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Best Books - A Closer Look: Crime Victims Chronicle

Crime Victims Chronicle
In reading a new biography on Cleopatra, I recall author Stacy Schiff mentioning how women in this era would rip their clothing and tear at their chests as a show of sorrow and grieving. Some cultures find this to be socially acceptable public behavior, but most funerals I have attended in the US are quiet affairs where those mourning are almost as silent as the person lost. The process of dealing with death is different for each person, but open public mourning makes many uncomfortable. Mourning is personal.

Crime Victims Chronicle is the new publication by Silas Finch as part of a series co-published with photographer and publisher Raymond Meeks. For this first volume in the series, they selected the difficult topic of dealing with the loss of a family member who has passed away as the result of violence. Designed by Meeks, the layout of the book creatively and quietly combines his photographs, text excerpts from Rose Preston's Crime Victims Guidebook, and loose folio images from Deborah Luster's series Tooth for an Eye. Meeks introduces the subject in the opening pages with circular obituaries of individuals killed as a result of violence. The images are captioned by their familial relationship: son, cousin, daughter, aunt, and grandson. Then he guides through imagery of what one could imagine as a scenes were someone was killed or possibly a location where one would take a meditative walk to clear one's mind. Mixed in with Meeks' images is text from the Crime Victims Guidebook speaking to those who have lost loved ones in this horrible way and for those who have not -- it's also a guidebook for empathy. The circular images from Tooth for an Eye where Luster creates "a compelling portrait in the form of a photographic archive of contemporary and historic homicide sites" (from the description of the new Twin Palms book of same title) are presented as loose folios inserted into the book.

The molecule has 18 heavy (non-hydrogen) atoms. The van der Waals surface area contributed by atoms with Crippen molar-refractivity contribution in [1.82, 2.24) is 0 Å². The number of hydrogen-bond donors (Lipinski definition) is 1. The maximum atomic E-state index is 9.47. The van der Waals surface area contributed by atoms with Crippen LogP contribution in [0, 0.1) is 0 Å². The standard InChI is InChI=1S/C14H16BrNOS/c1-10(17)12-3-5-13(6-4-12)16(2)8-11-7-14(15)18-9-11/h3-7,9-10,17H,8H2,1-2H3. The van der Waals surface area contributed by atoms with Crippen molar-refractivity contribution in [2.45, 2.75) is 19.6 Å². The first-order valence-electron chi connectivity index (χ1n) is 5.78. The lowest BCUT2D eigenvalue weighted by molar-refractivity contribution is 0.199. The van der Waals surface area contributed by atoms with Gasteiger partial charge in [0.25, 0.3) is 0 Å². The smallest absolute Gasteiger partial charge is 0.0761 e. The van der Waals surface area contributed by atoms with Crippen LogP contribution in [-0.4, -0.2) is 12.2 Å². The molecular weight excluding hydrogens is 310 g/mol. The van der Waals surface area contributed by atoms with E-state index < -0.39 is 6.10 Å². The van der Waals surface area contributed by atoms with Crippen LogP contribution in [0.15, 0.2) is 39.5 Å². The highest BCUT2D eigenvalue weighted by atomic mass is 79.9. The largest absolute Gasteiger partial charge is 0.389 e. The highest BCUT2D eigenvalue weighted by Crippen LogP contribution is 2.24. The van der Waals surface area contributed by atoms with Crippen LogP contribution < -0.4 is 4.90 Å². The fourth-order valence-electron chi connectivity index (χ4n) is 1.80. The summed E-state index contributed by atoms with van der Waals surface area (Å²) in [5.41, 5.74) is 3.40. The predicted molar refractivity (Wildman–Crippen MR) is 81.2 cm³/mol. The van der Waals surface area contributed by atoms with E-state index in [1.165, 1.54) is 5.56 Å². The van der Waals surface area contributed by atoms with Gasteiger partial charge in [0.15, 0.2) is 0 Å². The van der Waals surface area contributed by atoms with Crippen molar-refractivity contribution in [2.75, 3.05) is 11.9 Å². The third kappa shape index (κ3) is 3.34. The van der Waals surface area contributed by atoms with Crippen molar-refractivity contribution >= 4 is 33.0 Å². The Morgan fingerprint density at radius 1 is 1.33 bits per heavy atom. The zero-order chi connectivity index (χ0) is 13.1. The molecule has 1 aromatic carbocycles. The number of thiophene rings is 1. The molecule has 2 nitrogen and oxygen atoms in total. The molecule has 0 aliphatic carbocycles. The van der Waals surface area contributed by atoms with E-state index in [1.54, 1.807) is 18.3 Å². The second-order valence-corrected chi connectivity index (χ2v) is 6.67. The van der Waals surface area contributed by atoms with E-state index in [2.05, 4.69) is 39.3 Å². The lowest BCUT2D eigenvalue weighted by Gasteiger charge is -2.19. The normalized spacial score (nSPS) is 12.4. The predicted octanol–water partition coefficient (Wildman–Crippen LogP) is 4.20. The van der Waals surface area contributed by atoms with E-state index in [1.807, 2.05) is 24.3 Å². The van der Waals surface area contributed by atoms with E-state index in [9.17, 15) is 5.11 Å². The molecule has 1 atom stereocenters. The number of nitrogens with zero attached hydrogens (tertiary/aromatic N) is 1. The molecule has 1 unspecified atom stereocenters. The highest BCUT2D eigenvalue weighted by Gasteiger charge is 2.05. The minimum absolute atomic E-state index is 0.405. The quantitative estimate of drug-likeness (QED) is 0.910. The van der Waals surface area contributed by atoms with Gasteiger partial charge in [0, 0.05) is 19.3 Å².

From Crime Victims Chronicle
From Crime Victims Chronicle
 The typeface is printed in light gray and in a san serif font with no frills. The characters that rest on the page are small, modest and subtle: Some Helpful Tools states "watch a funny movie -- sometimes escaping the darkness helps stop the feelings of guilt or shame or defeat;" in What to Say, What to Avoid, "Say: I'm sad for you. Avoid: Death is a blessing;" and includes a template for a letter to your missed love one. The continuity of design allows for meditation on first the cover title, the obituaries, images and text. Everything about the book is modest, but one of the most complete objects that I have seen this year. Orchard, Volume 1: Crime Victims Chronicle is a beautiful photobook and its subject should not be thought of as a macabre, rather it is a book that can teach us more about the universal experience of mourning.


From Crime Victims Chronicle


Selected as one of the Best Books of 2010 by Melanie McWhorter.

Purchase a copy of this book here.

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